Two Russian nationals have been named as suspects in the attempted murder of former Russian spy Sergei Skripal and his daughter Yulia.
There is “sufficient evidence” to charge Alexander Petrov and Ruslan Boshirov over the attack in Salisbury, Scotland Yard and the CPS say.
They are thought to have been using the names as aliases and are about 40.
Mr Skripal, 66, and his daughter Yulia, 33, were poisoned with nerve agent Novichok in March.
The CPS is not applying to Russia for the extradition of the two men, as Russia does not have extradition agreements with the UK. A European Arrest Warrant has been obtained in case they travel to the EU, however.
In response, the Russian foreign ministry has said the names and photographs of the men “do not mean anything to Moscow”.
Police are now linking the poisoning to an attack on 30 June, when Dawn Sturgess and Charlie Rowley fell ill at a house in Amesbury, about eight miles from Salisbury.
Ms Sturgess died in hospital on 9 July. Mr Rowley was discharged from hospital on 20 July.
Sue Hemming, CPS director of legal services, said there was enough evidence “to provide a realistic prospect of conviction” and that it was “clearly in the public interest to charge Alexander Petrov and Ruslan Boshirov”.
The offences include conspiracy to murder Sergei Skripal; the attempted murder of Sergei Skripal, Yulia Skripal and Nick Bailey; the use and possession of Novichok contrary to the Chemical Weapons Act; and causing grievous bodily harm with intent to Yulia Skripal and Nick Bailey.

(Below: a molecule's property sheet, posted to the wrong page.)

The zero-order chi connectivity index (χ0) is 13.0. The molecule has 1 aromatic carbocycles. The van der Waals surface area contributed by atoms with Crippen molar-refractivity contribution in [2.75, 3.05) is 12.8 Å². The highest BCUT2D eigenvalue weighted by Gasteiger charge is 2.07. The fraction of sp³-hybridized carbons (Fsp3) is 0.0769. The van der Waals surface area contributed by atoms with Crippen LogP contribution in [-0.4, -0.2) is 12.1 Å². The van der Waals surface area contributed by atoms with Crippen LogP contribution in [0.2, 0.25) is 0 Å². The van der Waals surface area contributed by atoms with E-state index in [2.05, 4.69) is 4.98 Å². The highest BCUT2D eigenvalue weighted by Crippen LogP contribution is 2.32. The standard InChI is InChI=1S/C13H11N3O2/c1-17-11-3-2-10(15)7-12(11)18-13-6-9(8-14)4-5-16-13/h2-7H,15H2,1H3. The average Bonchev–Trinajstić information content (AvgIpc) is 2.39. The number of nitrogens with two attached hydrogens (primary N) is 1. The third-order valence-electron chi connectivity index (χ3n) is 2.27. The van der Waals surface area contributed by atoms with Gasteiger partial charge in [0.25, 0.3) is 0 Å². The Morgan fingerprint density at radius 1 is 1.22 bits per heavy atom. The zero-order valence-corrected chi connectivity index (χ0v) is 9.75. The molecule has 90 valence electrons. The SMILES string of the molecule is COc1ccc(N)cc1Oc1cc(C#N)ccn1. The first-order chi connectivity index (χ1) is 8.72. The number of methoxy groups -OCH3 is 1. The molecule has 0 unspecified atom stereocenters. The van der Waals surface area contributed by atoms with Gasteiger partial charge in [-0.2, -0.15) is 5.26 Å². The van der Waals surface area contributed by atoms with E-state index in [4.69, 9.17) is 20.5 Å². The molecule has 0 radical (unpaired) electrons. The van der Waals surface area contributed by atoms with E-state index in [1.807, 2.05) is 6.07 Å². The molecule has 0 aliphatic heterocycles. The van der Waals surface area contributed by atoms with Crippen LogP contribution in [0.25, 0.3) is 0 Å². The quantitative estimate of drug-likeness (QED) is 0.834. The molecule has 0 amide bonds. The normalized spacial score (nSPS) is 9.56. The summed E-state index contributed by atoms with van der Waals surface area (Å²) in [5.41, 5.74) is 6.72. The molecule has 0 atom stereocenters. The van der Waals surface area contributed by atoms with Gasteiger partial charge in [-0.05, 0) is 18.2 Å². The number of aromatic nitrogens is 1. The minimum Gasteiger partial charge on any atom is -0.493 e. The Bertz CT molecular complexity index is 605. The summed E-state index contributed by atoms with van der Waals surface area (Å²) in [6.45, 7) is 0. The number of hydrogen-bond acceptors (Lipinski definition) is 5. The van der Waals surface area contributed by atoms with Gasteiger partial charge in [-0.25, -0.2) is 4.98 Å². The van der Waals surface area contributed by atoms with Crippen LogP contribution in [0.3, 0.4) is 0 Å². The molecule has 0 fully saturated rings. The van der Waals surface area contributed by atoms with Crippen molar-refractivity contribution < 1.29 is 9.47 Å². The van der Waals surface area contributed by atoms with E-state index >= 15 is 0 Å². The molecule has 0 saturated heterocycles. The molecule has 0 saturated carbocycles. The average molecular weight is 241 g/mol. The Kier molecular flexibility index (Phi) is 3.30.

Det Sgt Nick Bailey also fell ill after responding to the incident in Salisbury.
Scotland Yard’s Assistant Commissioner Neil Basu, the head of UK counter-terrorism policing, said on Wednesday he “continues to make good progress but remains off work”.
The Metropolitan Police said the two men had arrived at Gatwick Airport from Moscow on 2 March and stayed at the City Stay Hotel in Bow Road, east London.
From there, they travelled to Salisbury on 4 March where Mr Skripal’s front door was contaminated with Novichok.
Officers believe a perfume bottle was used to spray the door.
There is no risk to other guests staying at the hotel at the time, police said.
Police said Ms Sturgess and Mr Rowley were later exposed to Novichok after handling a contaminated container, labelled as Nina Ricci Premier Jour perfume.
Mr Rowley has told police he found the box containing the small bottle and an applicator in a charity bin.
He tried to put the two parts together and got some of the contents on himself. His partner Ms Sturgess applied some of the contents to her wrists and became unwell.
Mr Basu said: “We don’t yet know where the suspects disposed of the Novichok they used to attack the door, where Dawn and Charlie got the bottle that poisoned them, or if it is the same bottle used in both poisonings.”
But he added that “the manner in which the bottle and packaging has been adapted makes it a perfect cover for smuggling the weapon into the country, and a perfect delivery method for the attack against the Skripal’s front door”.
But Mr Basu confirmed that the two cases were related, saying: “We have now linked the attack on the Skripals and the events in Amesbury which affected Dawn Sturgess and Charlie Rowley.
“It now forms one investigation. We do not believe Dawn and Charlie were deliberately targeted, but became victims as a result of the recklessness in which such a toxic nerve agent was disposed of.”
Prime Minister Theresa May is due to make a statement in the House of Commons shortly, to update MPs on the Salisbury investigation.